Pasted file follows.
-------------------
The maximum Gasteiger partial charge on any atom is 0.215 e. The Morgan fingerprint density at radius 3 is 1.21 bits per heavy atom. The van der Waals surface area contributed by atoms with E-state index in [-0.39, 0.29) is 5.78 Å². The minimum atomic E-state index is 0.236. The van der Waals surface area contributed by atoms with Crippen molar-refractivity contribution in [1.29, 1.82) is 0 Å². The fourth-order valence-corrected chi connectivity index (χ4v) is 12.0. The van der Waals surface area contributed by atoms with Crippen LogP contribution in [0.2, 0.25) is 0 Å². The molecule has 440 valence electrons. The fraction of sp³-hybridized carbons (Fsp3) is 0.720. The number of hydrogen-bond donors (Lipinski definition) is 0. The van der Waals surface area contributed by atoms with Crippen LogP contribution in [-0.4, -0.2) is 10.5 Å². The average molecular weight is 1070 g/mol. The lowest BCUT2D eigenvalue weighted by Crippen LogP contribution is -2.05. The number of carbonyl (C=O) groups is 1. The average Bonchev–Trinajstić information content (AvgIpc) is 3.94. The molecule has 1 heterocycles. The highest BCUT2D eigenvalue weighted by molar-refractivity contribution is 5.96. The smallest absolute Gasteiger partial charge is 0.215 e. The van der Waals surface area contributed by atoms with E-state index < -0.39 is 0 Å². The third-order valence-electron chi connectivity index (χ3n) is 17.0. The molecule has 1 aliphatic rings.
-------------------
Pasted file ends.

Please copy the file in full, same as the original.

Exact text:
The maximum Gasteiger partial charge on any atom is 0.215 e. The Morgan fingerprint density at radius 3 is 1.21 bits per heavy atom. The van der Waals surface area contributed by atoms with E-state index in [-0.39, 0.29) is 5.78 Å². The minimum atomic E-state index is 0.236. The van der Waals surface area contributed by atoms with Crippen molar-refractivity contribution in [1.29, 1.82) is 0 Å². The fourth-order valence-corrected chi connectivity index (χ4v) is 12.0. The van der Waals surface area contributed by atoms with Crippen LogP contribution in [0.2, 0.25) is 0 Å². The molecule has 440 valence electrons. The fraction of sp³-hybridized carbons (Fsp3) is 0.720. The number of hydrogen-bond donors (Lipinski definition) is 0. The van der Waals surface area contributed by atoms with Crippen LogP contribution in [-0.4, -0.2) is 10.5 Å². The average molecular weight is 1070 g/mol. The lowest BCUT2D eigenvalue weighted by Crippen LogP contribution is -2.05. The number of carbonyl (C=O) groups is 1. The average Bonchev–Trinajstić information content (AvgIpc) is 3.94. The molecule has 1 heterocycles. The highest BCUT2D eigenvalue weighted by molar-refractivity contribution is 5.96. The smallest absolute Gasteiger partial charge is 0.215 e. The van der Waals surface area contributed by atoms with E-state index < -0.39 is 0 Å². The third-order valence-electron chi connectivity index (χ3n) is 17.0. The molecule has 1 aliphatic rings.